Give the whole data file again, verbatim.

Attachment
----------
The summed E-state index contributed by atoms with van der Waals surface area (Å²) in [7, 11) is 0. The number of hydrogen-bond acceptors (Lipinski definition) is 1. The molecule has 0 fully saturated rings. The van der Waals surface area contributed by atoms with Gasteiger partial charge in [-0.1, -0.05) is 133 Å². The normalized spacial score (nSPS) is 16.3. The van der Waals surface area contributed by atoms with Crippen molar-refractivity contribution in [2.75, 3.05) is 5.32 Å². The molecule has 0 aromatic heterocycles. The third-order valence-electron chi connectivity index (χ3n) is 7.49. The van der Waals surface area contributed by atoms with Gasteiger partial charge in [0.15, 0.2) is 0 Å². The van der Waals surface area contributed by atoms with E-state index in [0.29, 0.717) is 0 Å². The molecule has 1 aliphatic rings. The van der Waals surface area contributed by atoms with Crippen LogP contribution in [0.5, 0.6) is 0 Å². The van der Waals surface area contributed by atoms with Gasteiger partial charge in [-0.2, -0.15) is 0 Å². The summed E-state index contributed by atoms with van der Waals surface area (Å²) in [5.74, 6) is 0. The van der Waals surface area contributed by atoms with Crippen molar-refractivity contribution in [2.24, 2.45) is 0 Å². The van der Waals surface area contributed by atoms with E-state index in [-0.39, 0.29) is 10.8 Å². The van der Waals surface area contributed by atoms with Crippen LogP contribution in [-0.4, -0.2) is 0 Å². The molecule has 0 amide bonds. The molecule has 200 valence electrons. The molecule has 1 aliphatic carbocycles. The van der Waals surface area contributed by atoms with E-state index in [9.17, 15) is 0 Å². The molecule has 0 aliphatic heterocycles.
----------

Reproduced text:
The summed E-state index contributed by atoms with van der Waals surface area (Å²) in [7, 11) is 0. The number of hydrogen-bond acceptors (Lipinski definition) is 1. The molecule has 0 fully saturated rings. The van der Waals surface area contributed by atoms with Gasteiger partial charge in [-0.1, -0.05) is 133 Å². The normalized spacial score (nSPS) is 16.3. The van der Waals surface area contributed by atoms with Crippen molar-refractivity contribution in [2.75, 3.05) is 5.32 Å². The molecule has 0 aromatic heterocycles. The third-order valence-electron chi connectivity index (χ3n) is 7.49. The van der Waals surface area contributed by atoms with Gasteiger partial charge in [0.15, 0.2) is 0 Å². The van der Waals surface area contributed by atoms with E-state index in [0.29, 0.717) is 0 Å². The molecule has 1 aliphatic rings. The van der Waals surface area contributed by atoms with Crippen LogP contribution in [0.5, 0.6) is 0 Å². The van der Waals surface area contributed by atoms with Gasteiger partial charge in [-0.2, -0.15) is 0 Å². The summed E-state index contributed by atoms with van der Waals surface area (Å²) in [5.74, 6) is 0. The van der Waals surface area contributed by atoms with Crippen molar-refractivity contribution in [2.24, 2.45) is 0 Å². The van der Waals surface area contributed by atoms with E-state index in [-0.39, 0.29) is 10.8 Å². The van der Waals surface area contributed by atoms with Crippen LogP contribution in [-0.4, -0.2) is 0 Å². The molecule has 0 amide bonds. The molecule has 200 valence electrons. The molecule has 1 aliphatic carbocycles. The van der Waals surface area contributed by atoms with E-state index in [9.17, 15) is 0 Å². The molecule has 0 aliphatic heterocycles.